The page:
Advantages of a Multi-Sensor CMM
When one is just not enough!
All is right with the world: the CMM is merrily beeping away inspecting parts to its heart's content. What could be wrong with this? This is the perfect device for measuring everything; or is it? The CMM itself is a three-axis, high accuracy, positioning device. What transforms this mechanical entity into a measuring machine is its ability to perform probing. Touch trigger probing (TTP) is extremely versatile, but often there is a better tool for the job!
With the advent of quick-change adapters on robotic heads, it's now possible to utilize several sensor configurations on a single coordinate measuring machine. Furthermore, the changeovers between the different sensor systems are written into the software, so they can therefore run unattended.
Touch probing provides the coordinate measuring machine user with flexibility, but it doesn't do everything well. A scanning probe is a powerful addition to any CMM, mainly due to its ability to accurately measure form deviation and to quickly scan contours in a fraction of the time taken by touch trigger probes. Scanning probes also have dual capabilities, as they can measure discrete points like a touch probe or gather thousands of points per second in the machine's scan mode.
Most video probes feature ultra-high-accuracy CCD camera systems, and they occasionally use a laser locator. Upgrades also feature enhanced lighting packages, allowing the system to create contrast for better edge definition.
Applications for video probes include any part with densely populated features. They are ideal for electronic and medical devices; precision components with micro holes are also easily measured. Basically, anywhere the touch probe cannot go, the video system can and with extremely accurate results. Video probes may be mounted on the measuring machine’s change rack and swapped out for other probing when not required.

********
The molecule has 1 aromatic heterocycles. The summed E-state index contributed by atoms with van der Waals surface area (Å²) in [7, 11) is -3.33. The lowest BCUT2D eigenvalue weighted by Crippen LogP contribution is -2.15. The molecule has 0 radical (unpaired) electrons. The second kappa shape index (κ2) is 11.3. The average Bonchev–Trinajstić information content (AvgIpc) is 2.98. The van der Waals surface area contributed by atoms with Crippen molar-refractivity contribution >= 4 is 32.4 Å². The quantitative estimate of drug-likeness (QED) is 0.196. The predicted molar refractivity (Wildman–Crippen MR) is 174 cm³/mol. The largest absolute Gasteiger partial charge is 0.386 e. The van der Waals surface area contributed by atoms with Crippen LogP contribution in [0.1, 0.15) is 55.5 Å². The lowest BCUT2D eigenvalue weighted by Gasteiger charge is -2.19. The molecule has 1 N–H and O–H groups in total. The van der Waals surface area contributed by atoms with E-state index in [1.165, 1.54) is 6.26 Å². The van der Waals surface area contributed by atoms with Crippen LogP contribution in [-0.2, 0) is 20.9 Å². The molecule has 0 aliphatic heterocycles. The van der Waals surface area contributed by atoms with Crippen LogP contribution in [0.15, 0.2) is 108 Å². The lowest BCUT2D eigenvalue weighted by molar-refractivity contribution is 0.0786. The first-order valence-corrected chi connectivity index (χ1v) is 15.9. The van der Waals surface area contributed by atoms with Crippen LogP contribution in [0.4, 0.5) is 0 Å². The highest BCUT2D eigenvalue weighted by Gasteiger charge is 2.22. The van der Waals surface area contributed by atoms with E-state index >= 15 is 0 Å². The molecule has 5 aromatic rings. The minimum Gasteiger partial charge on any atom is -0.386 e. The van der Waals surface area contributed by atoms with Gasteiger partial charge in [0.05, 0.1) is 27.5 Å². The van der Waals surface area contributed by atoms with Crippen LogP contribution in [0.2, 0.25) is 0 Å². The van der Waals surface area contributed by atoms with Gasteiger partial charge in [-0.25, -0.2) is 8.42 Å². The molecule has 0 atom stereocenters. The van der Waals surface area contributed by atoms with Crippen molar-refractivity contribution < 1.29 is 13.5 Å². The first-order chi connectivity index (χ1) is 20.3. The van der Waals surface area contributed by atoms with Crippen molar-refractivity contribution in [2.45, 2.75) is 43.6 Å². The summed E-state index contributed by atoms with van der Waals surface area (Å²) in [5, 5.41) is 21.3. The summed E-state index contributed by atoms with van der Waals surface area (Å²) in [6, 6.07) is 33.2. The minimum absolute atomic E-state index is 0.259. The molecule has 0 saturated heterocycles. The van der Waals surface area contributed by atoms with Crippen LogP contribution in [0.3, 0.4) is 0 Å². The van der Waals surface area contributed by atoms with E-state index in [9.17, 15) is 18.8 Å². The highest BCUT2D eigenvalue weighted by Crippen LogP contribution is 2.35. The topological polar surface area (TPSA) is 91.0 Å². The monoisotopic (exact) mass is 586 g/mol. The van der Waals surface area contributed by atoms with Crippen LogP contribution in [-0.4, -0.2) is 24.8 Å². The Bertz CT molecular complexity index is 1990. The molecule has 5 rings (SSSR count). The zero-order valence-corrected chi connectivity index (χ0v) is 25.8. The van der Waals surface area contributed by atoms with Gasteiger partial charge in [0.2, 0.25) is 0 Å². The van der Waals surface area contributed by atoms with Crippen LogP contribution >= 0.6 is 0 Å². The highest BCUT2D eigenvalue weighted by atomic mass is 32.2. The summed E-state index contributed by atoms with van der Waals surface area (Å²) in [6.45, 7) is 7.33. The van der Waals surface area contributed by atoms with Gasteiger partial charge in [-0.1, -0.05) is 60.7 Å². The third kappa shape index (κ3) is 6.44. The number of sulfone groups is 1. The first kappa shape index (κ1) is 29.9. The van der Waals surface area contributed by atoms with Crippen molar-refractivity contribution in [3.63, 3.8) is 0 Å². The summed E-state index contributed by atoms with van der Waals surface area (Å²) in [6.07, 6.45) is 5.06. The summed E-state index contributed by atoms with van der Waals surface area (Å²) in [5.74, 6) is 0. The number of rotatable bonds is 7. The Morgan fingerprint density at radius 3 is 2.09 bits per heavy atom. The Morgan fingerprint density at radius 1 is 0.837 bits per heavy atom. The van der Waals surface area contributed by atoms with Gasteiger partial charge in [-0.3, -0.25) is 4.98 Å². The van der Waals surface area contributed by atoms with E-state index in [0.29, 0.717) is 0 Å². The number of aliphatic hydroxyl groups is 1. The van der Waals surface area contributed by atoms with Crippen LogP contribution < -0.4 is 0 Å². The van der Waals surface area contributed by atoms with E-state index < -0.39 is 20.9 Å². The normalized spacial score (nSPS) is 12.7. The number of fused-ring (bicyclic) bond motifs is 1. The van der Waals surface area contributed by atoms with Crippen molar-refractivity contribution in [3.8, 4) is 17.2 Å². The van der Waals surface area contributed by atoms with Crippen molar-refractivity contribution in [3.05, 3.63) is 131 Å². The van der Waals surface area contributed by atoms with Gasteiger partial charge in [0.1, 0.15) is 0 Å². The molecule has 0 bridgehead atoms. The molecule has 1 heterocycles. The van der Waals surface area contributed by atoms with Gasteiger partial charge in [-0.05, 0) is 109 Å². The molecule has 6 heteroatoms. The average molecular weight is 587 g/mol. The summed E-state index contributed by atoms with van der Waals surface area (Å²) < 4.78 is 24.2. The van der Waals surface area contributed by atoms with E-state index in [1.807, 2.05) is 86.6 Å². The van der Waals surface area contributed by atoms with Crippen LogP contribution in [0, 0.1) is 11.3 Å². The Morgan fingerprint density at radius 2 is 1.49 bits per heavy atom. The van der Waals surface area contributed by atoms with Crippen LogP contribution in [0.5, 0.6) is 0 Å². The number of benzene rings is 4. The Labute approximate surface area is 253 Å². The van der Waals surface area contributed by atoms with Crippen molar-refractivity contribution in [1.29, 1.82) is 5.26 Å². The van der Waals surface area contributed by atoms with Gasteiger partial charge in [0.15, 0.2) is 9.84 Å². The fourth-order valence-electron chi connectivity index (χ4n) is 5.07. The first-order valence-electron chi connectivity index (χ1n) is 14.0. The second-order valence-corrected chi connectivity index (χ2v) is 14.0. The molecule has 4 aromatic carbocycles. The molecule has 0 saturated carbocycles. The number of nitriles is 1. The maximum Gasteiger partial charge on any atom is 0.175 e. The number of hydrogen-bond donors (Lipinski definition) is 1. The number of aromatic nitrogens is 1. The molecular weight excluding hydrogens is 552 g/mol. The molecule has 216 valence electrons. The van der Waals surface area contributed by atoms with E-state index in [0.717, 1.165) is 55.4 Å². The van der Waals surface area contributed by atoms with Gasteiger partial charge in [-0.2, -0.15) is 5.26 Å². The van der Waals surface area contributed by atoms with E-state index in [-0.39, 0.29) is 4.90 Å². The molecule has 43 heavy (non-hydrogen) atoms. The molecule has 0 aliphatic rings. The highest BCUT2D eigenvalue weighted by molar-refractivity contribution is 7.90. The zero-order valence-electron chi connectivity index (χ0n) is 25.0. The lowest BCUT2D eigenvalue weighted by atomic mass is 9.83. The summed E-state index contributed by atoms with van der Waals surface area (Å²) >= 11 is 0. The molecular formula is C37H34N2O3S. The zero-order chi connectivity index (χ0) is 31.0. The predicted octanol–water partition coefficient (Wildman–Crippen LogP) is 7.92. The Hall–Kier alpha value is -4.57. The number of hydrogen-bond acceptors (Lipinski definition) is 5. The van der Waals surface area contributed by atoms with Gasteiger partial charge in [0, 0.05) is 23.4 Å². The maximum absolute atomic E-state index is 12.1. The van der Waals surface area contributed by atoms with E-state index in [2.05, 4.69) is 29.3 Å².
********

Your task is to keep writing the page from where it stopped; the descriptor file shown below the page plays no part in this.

For soft-bodied parts that can be deformed by a touch probe, sheet metal parts, and other inspection applications where throughput and speed of measurement are important, laser technology is an excellent addition to your CMM and a sound investment. Laser scanners are best employed in situations where you need to repeatedly inspect similar parts, or where you need to combine free-form surface inspection with feature scanning.
Laser scanners can often be utilized in conjunction with touch probing, producing optimum results through the use of the right combination of sensors. Because of their high rate of data collection, laser scanners can create solid models from surface profiles, making the laser scanner ideal for reverse engineering, product development and rapid prototyping applications.
These sensors are also extremely valuable when comparing actual data to nominal data. A graphical analysis, illustrated in different colours, can be displayed on three-dimensional CAD models, showing the actual data overlaid on the nominal data. This visual representation allows quick decisions to be made on the shop floor, without the requirement of analyzing numerical data.
Many laser scanners gather 200,000 or more points per second, over a line width of 50 to 100 mm, with accuracies varying from 15 to 40 microns.
MAKING IT ALL WORK
Not only do you have the option of adding additional sensors to your coordinate measuring machine, multisensor machines are now available on the market. These systems come fully equipped with the three basic sensor technologies (tactile, laser and video).
Multisensor machines have some distinct advantages. For example, all the sensors are integrated so only one software package is required to drive the entire suite of probes. Generally, one fixture or setup covers the entire range of measurement requirements, saving time and additional expenditure for fixtures. The flexibility to measure all features with optimum probing technology provides better accuracy, increased repeatability and trustworthy measurements.
Multisensor technology can breathe new life into your existing coordinate measuring machine and greatly expand your measurement and inspection
This article was updated on April 19, 2018.